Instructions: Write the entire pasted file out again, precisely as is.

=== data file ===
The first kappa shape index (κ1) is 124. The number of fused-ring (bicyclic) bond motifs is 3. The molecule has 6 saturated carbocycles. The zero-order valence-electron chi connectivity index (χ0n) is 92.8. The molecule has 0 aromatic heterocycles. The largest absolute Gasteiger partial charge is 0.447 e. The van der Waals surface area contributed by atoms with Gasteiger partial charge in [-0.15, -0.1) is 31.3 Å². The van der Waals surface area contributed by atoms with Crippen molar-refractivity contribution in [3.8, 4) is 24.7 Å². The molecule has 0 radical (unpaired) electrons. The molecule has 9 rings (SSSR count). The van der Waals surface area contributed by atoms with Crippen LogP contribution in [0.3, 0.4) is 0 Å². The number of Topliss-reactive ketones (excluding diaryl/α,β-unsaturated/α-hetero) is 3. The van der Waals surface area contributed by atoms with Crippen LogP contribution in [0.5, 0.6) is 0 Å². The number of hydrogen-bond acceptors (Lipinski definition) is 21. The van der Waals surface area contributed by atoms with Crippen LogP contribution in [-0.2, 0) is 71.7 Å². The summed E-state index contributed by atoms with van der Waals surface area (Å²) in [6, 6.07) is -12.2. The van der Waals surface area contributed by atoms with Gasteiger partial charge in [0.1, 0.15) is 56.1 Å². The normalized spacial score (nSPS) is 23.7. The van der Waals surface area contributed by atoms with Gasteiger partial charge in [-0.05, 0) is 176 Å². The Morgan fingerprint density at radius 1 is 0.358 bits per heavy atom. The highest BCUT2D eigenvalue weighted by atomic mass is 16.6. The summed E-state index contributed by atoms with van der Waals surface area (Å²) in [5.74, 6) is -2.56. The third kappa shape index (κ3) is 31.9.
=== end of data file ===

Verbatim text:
The first kappa shape index (κ1) is 124. The number of fused-ring (bicyclic) bond motifs is 3. The molecule has 6 saturated carbocycles. The zero-order valence-electron chi connectivity index (χ0n) is 92.8. The molecule has 0 aromatic heterocycles. The largest absolute Gasteiger partial charge is 0.447 e. The van der Waals surface area contributed by atoms with Gasteiger partial charge in [-0.15, -0.1) is 31.3 Å². The van der Waals surface area contributed by atoms with Crippen molar-refractivity contribution in [3.8, 4) is 24.7 Å². The molecule has 0 radical (unpaired) electrons. The molecule has 9 rings (SSSR count). The van der Waals surface area contributed by atoms with Crippen LogP contribution in [0.3, 0.4) is 0 Å². The number of Topliss-reactive ketones (excluding diaryl/α,β-unsaturated/α-hetero) is 3. The van der Waals surface area contributed by atoms with Crippen LogP contribution in [0.5, 0.6) is 0 Å². The number of hydrogen-bond acceptors (Lipinski definition) is 21. The van der Waals surface area contributed by atoms with Crippen LogP contribution in [-0.2, 0) is 71.7 Å². The summed E-state index contributed by atoms with van der Waals surface area (Å²) in [6, 6.07) is -12.2. The van der Waals surface area contributed by atoms with Gasteiger partial charge in [0.1, 0.15) is 56.1 Å². The normalized spacial score (nSPS) is 23.7. The van der Waals surface area contributed by atoms with Gasteiger partial charge in [-0.05, 0) is 176 Å². The Morgan fingerprint density at radius 1 is 0.358 bits per heavy atom. The highest BCUT2D eigenvalue weighted by atomic mass is 16.6. The summed E-state index contributed by atoms with van der Waals surface area (Å²) in [5.74, 6) is -2.56. The third kappa shape index (κ3) is 31.9.